Optical density of the printed recording elements was measured using a X-Rite® model 820 transmission/reflection densitometer with status A filtration. The black stripe on the target was tested. The results are the average of three measurements.

Gloss of the recording elements was measured using a Gardner Tri-gloss meter at the 60-degree setting according to the ASTM D523 standard. The following results were obtained:

TABLE 1
Dry Optical Density Gloss Gloss
Element time (Composite Black) Pre-Calender Post-Calender
Control 1 1 1.61 17.1 30.9
Invention 1 1 1.66 18.2 55.1
Invention 2 1 1.63 16.5 54.5

The above results show that Elements 1 and 2 of the invention had a higher gloss as compared to the Control Element 1, while maintaining a fast dry time and good optical density.

Example 2

Waterfastness, defined as the loss in image optical density after prolonged submersion in water, was measured using a soak test. The ink jet recording elements of Example 1 were soaked in distilled water for five minutes with mild agitation. The elements were then allowed to dry on a bench-top overnight. The optical density was measured before and after immersion and the % change in density of each color stripe was recorded. The following results were obtained:

TABLE 2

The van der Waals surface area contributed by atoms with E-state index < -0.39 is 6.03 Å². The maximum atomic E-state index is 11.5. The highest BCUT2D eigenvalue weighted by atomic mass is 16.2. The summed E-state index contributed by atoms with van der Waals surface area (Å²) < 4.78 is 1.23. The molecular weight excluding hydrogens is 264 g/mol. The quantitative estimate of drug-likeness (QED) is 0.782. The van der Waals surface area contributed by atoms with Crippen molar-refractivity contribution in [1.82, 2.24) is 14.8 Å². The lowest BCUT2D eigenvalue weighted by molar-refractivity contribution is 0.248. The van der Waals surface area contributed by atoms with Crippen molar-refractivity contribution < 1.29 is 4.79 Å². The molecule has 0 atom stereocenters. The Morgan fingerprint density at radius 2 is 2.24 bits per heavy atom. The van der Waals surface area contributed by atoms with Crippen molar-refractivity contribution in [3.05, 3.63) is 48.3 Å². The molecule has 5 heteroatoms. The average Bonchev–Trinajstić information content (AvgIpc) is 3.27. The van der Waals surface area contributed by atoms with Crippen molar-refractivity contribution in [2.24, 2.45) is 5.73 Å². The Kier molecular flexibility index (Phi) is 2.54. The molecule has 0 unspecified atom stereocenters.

Waterfastness
% Change % Change in % Change in
in Cyan Magenta Yellow % Change in
Element Density Density Density Black Density
Control 1 −3 2 3 −10
Invention 1 −3 −1 −2 −9
Invention 2 −1 −1 −3 −9

The above results show that the elements employed in the invention had equivalent waterfastness as compared to the control element.

This invention has been described with particular reference to preferred embodiments thereof but it will be understood that modifications can be made within the spirit and scope of the invention.

Claims (9)

What is claimed is:
1. An ink jet recording element comprising a substrate having thereon an image-receiving layer comprising an inorganic, anionic pigment, an organic, anionic binder, an organic, cationic mordant and polymer particles;
said inorganic, anionic pigment being present in an amount of from about 50% to about 92 weight % of said image-receiving layer;
said organic, anionic binder being present in an amount of from about 5% to about 20 weight % of said image-receiving layer;
said organic, cationic mordant being present in an amount of from about 1% to about 20 weight % of said image-receiving layer, and said organic, cationic mordant being in the form of a latex dispersion; and
said thermoplastic polymer particles being present in an amount of from about 2% to about 20 weight % of said image-receiving layer;